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I have this class:

template <typename T, ::std::size_t M, ::std::size_t N>
struct matrix
{
private:
  union
  {
    T idata[M * N];
    T data[M][N];
  } u_;
};

I use the idata union member to initialize the matrix and the data member for access. The two arrays seem to overlap exactly in my use-case. Does the standard guarantee that this will always be the case? That is, that both u_.idata and u_.data will have the same starting address and the same size?

EDIT:

I use this constexpr constructor to initialize the matrix:

template <typename ...U>
constexpr matrix(U&&... args) : u_{{::std::forward<U>(args)...}}
{
}

Without the union I would have no way to initialize the matrix in a constexpr constructor.

share|improve this question
5  
It's a bit tricky. Both arrays are guaranteed to take up the same amount of space, but you're not allowed to read an inactive union member, and you're also not allowed to overstep an array bound. A compiler could detect the UB and just optimize your entire code away. – Kerrek SB Oct 14 '13 at 20:48
1  
Since "a pointer to a union, suitably converted, points to all of its members", I think it is guaranteed. However, you can't access one member of a union after writing to the other one, since that's undefined behavior. – user529758 Oct 14 '13 at 20:49
1  
@MatteoItalia: That wouldn't compile, since a is a T(*)[M], not a T*. At best you could have T * p = &a[0][0] and use p[i] (which is essentially what I was doing). – Kerrek SB Oct 14 '13 at 20:59
3  
If those arrays were layout-compatible, accessing through either of them would even be defined behaviour. If they had the same alignment requirements, that might even be the case in layman's terms. The Standard doesn't contain a definition of layout-compatible for arrays, as far as I can see. – dyp Oct 14 '13 at 21:05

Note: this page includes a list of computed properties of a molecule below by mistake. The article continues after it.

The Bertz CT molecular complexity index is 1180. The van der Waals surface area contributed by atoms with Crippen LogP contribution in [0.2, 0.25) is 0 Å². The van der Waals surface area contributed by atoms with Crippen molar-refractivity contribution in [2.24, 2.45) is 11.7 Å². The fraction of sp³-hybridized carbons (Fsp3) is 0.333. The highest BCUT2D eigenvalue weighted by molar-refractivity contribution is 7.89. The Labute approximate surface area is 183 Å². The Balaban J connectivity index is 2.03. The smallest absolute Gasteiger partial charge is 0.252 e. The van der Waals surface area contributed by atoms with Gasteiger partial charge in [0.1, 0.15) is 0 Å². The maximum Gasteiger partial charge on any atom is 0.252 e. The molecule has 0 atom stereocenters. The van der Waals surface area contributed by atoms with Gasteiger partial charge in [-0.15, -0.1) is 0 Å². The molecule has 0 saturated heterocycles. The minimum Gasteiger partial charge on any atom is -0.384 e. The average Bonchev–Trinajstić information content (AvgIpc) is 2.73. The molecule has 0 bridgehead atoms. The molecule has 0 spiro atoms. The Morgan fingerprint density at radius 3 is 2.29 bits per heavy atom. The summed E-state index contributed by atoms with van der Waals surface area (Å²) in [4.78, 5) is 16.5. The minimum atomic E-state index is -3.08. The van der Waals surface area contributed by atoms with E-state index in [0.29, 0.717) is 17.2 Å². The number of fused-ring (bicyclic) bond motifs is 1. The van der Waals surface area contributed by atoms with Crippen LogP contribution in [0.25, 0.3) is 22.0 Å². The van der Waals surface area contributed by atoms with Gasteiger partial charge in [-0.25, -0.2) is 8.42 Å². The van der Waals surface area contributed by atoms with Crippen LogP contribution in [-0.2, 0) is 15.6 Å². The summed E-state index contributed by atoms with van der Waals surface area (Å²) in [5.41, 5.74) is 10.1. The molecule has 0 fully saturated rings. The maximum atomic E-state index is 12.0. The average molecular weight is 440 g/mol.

1  
@KerrekSB: For int (*p)[N], yes (limited to the range 0..m). But int* p is not so limited, so can use any offset that lands in the same complete object. – Ben Voigt Oct 14 '13 at 21:12
up vote 6 down vote accepted

Without the union I would have no way to initialize the matrix in a constexpr constructor.

Actually, you could. You just have to stop thinking of the flat array as merely a workaround for construction.

This will work:

template <typename T, ::std::size_t M, ::std::size_t N>
struct matrix
{
  template <typename ...U> constexpr matrix(U&&... args);
private:
  T idata[M * N];
  constexpr T& data( size_t i, size_t j ) { return idata[i*N+j]; }

  // I'm sure the class has many other useful members but I'm not listing them
};

The compiler should generate the same code for that, too.

share|improve this answer
    
How so, since no private or protected non-static data members (Clause 11) for aggregates? This would be a limiting factor for me. – user1095108 Oct 14 '13 at 21:14
2  
@user: You're already violating that requirement. – Ben Voigt Oct 14 '13 at 21:16
    
I mean, you should not have provided any private members, or aggregate initialization will not work, as far as I understand. – user1095108 Oct 14 '13 at 21:23
1  
There's no limitation on having private members in a type that's constexpr-usable. matrix isn't an aggregate, its idata member is, and can be initialized in a constexpr constructor as you desired, using the technique you showed in your question. – Ben Voigt Oct 14 '13 at 21:41
    
@user: It was not intended to be a complete definition of the type, just the parts shown in your question. Your question had a constructor that wasn't declared in the class body. I did the same. I was only showing that data could be an inline function instead of a data member, without making any changes to your constexpr constructor. – Ben Voigt Oct 14 '13 at 21:43

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